London has ramped up its foreign exchange reserves in a move described by British media on Monday as a war chest against market chaos should Britain leave the European Union.
Currency reserves jumped 34 percent to $98.2 billion (87.9 billion euros) in January 2016, from $73.4 billion for the same month a year earlier, according to recent data from the Bank of England (BoE) -- which manages the Treasury's foreign exchange funds.
The nation's emergency "war chest" has been ramped up to guard against a "disorderly collapse" in the pound and equity markets if Britons vote in a key referendum expected later this year to leave the European Union, The Times newspaper said on Monday.
The reserves are mostly held in dollars.
However, both the BoE and the government declined to comment on why the currency reserves have risen so rapidly over the past year.
"We do not entirely know what the government intentions are," said Scott Corfe, economist at the Centre for Economics and Business Research.
"But that certainly can be one explanation -- accumulating currency reserves as a precaution -- because there would be some volatility in the event of Brexit," Corfe told AFP.
Economists warn that the pound could potentially collapse by 20 percent in value, in the event of a British exit.
"Faced with a Brexit, we would expect the authorities to welcome a weaker pound," said David Owen, chief European economist at Jefferies.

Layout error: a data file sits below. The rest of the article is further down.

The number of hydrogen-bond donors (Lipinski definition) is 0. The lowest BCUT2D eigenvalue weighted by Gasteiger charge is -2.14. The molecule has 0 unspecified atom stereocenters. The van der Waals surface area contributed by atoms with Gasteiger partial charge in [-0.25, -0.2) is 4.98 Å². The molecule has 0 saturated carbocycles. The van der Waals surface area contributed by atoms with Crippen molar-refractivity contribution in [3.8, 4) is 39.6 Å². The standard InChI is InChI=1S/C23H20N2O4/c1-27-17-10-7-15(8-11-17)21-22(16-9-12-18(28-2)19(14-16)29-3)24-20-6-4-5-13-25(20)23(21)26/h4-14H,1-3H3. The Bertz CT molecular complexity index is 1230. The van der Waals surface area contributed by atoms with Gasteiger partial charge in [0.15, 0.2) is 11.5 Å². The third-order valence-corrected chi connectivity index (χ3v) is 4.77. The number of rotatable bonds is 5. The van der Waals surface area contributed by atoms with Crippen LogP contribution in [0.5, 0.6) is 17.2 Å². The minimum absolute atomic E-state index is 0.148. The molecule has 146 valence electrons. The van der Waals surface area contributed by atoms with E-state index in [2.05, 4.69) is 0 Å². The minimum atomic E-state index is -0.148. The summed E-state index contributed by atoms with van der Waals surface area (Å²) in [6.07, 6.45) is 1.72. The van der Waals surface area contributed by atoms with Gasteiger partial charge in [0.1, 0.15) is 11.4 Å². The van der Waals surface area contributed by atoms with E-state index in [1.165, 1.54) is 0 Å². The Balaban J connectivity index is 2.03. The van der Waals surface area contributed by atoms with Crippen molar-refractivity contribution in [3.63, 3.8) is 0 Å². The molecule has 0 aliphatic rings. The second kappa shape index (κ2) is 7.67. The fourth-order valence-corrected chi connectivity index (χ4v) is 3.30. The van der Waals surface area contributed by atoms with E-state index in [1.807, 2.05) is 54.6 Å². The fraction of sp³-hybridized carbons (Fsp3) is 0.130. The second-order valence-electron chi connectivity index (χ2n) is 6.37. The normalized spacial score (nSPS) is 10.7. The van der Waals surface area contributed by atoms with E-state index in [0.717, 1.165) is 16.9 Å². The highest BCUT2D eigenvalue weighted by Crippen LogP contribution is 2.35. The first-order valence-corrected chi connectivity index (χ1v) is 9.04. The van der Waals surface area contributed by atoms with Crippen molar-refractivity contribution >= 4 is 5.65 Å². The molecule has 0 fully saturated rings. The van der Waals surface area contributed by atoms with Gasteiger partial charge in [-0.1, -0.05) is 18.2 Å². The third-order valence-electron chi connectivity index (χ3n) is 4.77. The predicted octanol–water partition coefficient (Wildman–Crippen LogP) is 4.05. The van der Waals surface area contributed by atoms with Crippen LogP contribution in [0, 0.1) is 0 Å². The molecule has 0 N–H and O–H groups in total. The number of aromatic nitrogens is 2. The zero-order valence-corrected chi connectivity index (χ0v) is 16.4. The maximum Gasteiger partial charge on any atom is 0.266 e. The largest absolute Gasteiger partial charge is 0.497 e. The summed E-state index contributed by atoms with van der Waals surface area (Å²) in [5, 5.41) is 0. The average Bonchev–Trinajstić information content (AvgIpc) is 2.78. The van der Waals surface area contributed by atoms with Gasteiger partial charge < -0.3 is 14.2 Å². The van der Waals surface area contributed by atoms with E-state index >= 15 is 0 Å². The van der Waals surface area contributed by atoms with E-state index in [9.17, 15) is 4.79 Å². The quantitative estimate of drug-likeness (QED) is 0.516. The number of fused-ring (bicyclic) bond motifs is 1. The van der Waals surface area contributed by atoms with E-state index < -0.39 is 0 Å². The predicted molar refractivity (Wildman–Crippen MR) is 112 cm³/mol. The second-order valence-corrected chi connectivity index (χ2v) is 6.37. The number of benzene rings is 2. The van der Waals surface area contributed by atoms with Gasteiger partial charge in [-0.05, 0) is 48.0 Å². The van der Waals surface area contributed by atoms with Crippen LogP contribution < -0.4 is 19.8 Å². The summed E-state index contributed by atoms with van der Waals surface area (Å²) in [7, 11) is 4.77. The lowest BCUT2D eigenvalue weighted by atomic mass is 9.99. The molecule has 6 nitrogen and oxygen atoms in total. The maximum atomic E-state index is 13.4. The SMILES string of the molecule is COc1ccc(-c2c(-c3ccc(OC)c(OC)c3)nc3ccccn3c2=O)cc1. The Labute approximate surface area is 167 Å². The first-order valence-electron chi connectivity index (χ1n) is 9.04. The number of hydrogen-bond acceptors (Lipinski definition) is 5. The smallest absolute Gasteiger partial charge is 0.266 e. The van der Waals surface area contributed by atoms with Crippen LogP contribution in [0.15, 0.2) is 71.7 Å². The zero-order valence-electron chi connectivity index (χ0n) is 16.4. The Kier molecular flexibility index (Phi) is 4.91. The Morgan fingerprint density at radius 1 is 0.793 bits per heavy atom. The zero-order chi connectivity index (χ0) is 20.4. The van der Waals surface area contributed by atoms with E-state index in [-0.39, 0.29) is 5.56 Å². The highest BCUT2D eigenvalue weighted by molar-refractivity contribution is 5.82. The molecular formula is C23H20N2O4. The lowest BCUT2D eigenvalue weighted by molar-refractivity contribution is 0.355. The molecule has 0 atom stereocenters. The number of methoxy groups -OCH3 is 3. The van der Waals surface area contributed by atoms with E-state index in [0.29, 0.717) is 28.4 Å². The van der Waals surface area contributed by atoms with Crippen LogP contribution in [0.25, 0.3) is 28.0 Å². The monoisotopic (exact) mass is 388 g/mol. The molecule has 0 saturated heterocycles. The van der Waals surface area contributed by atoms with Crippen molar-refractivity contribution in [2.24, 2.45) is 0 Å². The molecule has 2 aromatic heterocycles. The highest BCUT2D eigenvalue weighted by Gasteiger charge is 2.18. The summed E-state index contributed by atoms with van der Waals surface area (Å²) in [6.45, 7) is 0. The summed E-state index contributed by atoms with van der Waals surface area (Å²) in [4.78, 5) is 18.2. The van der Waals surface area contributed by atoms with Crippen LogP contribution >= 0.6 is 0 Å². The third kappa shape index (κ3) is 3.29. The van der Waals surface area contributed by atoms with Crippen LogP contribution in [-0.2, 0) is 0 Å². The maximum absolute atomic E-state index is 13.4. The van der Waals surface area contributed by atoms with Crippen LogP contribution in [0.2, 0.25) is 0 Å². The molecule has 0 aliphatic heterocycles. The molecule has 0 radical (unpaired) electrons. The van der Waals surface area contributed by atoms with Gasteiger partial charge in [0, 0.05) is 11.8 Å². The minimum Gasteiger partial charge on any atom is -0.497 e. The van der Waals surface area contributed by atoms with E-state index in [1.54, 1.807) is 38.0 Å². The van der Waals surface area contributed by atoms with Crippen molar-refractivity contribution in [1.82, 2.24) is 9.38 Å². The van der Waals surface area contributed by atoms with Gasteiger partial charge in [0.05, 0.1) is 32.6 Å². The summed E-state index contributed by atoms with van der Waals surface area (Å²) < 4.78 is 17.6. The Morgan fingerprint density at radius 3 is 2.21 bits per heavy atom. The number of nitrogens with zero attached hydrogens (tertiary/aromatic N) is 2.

A weaker British currency would likely boost the nation's exporters because it makes their goods cheaper for international buyers using stronger currencies.
"The key thing here is see a managed depreciation of sterling -- with the (Treasury) still able to successfully issue gilts, rather than something more of a rout," Owen warned.
Support for Britain leaving the EU has risen since Prime Minister David Cameron unveiled plans for a deal to keep the country in the bloc, a poll showed Friday.
The survey showed 45 percent now wanted to leave the EU, ahead of 36 percent who wanted Britain to remain in the 28-member club.
That marked a three point rise for those in favour of a so-called "Brexit" since a poll taken a week earlier.
Cameron has set a deadline of the end of 2017 to hold a referendum on whether Britain should stay in the EU, but sources say he is keen to push a vote through by June.